You have now learned how to answer the four focused questions:
• Is a pericardial fluid collection present? • Is the left ventricle systolic function reduced? • Are signs of aortic stenosis present? • Are signs of right heart strain present? • Are signs of hypovolemia present?
Facts • The ascending aortic diameter is highly variable and increases with increasing body-surface area and age. • An ascending aortic maximum diameter >5 cm is always pathological – regardless of age and body-size. • An aortic maximum diameter <3.5 cm makes aortic dissection unlikely. • Approximate distribution of size at the time of dissection: <4 cm: 5% , 4-5 cm: 35%, >5 cm: 60%.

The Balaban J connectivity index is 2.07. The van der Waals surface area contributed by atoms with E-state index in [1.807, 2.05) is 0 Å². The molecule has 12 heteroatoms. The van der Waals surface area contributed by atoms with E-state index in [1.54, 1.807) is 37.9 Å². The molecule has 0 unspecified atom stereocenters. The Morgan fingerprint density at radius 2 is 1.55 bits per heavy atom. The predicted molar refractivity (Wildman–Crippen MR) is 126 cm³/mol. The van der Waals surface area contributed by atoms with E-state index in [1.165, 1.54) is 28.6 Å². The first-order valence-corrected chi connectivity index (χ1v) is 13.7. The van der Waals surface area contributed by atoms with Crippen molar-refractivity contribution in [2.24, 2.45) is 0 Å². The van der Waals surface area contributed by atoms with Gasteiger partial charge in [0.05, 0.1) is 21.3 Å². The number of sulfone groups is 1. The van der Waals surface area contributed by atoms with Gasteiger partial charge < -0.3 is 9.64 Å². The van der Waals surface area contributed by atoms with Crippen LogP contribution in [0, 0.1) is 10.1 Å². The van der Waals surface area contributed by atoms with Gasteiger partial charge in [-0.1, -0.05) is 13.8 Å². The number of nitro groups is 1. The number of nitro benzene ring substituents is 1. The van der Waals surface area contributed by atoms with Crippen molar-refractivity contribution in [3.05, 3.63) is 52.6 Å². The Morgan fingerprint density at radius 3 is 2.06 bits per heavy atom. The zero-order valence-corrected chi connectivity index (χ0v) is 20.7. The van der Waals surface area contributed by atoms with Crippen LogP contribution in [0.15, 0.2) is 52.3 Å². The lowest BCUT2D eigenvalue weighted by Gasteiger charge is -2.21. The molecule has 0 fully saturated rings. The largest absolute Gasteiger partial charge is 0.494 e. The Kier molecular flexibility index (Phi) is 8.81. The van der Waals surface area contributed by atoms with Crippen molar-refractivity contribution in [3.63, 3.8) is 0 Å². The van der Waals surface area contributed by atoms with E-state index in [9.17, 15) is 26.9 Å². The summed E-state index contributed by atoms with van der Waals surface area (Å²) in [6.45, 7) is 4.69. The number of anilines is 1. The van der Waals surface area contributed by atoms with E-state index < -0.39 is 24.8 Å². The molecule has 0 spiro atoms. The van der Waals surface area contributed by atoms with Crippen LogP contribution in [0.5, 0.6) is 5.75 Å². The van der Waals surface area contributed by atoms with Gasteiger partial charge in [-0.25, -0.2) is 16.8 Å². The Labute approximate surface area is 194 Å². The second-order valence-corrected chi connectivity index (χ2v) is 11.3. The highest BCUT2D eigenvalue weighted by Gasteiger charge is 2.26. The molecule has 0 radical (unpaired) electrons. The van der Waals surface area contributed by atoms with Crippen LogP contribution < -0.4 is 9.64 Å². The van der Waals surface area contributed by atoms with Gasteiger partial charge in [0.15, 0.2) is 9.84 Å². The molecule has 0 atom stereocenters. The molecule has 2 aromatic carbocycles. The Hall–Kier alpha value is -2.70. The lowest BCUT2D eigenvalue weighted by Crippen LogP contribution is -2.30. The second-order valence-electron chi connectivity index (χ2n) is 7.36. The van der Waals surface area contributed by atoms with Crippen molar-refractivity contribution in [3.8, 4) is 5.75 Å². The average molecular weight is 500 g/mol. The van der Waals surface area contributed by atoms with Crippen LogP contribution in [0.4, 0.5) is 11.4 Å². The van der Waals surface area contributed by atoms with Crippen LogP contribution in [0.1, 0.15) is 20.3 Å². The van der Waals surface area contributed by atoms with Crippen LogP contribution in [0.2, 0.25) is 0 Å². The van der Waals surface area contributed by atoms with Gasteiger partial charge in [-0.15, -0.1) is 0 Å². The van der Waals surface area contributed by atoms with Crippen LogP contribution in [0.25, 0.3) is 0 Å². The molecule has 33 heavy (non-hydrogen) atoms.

Tips • The ascending aorta is measured at the point of largest diameter. • Precise measurements are done perpendicular to a line through the centre of aorta during systole. • The aortic diameter is measured from the leading edge of the anterior aortic wall to leading edge of the posterior aortic wall.
Facts No ultrasonographic finding can rule out aortic dissection.
However, in combination with relevant symptoms, four findings are highly suggestive of type A aortic dissection: • the presence of a dissection membrane • loss of sino-tubular junction • largest ascending aorta diameter >5 cm • pericardial fluid collection
Two findings reduce a suspicion of type A aortic dissection: • preserved sino-tubular junction • largest ascending aortic diameter <3.5 cm